What led us to analyse the role of civic education in society comes from the fact that civic or citizenship education’s main objectives are the expansion of democratic, political and social knowledge which constitutes the basis for a well-informed and educated society. Likewise, civic education plays a pivotal role in supporting the development of personal and interpersonal skills, such as critical thinking or taking social responsibility, thereby equipping citizens with the skills and knowledge necessary for active participation in society. As education is the responsibility of the member states, and there is no central European directory for the curricula, there is a wide range of concepts for citizenship education within the European Union. In fact, the findings of our study have shown that different approaches for delivering civic education exist. These range from a cross-curricular theme that should be cultivated in every subject to civic education being a topic integrated with other subjects such as history or citizenship education as a separate subject. However, civic education should go beyond the classroom. Adding practical experiences to the theories learned in school helps to shape a positive attitude towards citizenship. These non-formal approaches can consist of participating in student council, having discussions about political events, and/or volunteering, among others.
While a decline in political participation among the youth in most European states could be observed, this trend seems to be even more pronounced among Italian youth who turned away from mainstream parties to new movements with a populist, anti-establishment voice. Especially, analysing the data gained from a Sicilian focus group, the research programme found that one of the main problems is the missing systemic approach in civic education. Teachers should receive clear instructions, and more teacher training is needed. With regards to populism, participants criticised the lack of promotion of initiatives and projects compared with other topics such as legality or anti-bullying.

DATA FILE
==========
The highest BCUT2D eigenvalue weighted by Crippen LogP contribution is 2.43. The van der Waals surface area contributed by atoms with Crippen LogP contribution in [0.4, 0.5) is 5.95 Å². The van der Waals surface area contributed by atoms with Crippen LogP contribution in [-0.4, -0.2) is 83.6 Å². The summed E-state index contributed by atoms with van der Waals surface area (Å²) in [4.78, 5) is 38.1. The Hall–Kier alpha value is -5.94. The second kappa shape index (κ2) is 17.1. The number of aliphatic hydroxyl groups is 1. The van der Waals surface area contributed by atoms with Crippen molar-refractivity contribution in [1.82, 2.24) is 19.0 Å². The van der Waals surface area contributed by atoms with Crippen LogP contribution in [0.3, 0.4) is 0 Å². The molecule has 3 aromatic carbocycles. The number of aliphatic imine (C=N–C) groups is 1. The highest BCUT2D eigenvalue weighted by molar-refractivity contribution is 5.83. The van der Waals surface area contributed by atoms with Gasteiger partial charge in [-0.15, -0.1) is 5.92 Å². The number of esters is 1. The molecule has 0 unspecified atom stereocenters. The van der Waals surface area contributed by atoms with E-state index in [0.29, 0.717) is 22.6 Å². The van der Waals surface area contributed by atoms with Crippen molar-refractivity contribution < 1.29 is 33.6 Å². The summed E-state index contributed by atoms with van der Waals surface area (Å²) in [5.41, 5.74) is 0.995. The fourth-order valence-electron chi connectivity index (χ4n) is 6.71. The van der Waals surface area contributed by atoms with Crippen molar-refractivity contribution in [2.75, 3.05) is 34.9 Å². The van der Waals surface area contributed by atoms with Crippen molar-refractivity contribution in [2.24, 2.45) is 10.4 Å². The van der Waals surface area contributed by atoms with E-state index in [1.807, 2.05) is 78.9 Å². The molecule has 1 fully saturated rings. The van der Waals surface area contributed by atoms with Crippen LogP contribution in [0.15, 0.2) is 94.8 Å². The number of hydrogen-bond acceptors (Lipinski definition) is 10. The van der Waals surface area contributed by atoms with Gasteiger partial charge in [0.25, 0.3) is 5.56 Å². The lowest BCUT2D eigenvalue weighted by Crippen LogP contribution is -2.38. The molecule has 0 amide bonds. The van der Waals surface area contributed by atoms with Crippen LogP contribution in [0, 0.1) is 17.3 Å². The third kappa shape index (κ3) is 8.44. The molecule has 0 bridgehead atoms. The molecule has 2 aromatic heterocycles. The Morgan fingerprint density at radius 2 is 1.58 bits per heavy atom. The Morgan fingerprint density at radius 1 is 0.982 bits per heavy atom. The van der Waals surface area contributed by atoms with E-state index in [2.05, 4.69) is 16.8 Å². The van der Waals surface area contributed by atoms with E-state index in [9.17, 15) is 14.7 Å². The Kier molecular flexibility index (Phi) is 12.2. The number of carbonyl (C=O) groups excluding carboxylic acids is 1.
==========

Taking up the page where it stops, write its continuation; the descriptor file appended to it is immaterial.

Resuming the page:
In England, the same trend of youth disengagement could be observed until 2017. At the UK General Election that year, turnout among those aged 18-24 increased by 21 percentage points compared to 2015. The framework for civic education remains unsystematic. 2010 marked an ideological change in civic education policy. While the subject’s main goal was formerly regarded as promoting active citizenship, it was hence driven by the idea to promote personal development rather than societal. Moreover, civic education was negatively shaped by a surge in private schools and the related decline in the use of the national curriculum manifesting what the main objectives of the subject should be. Interviews conducted by the research programme with British students show that they are facing problems similar to the Italian students as they complained about the ‘implementation gap’ – the gap between legislation and implementation in schools. Missing directories for teachers seem to have a negative impact on the deliverance of the subject. As a result, students claim that a return to a less neo-liberalist approach of the subject would be beneficial in addressing the polarisation of society.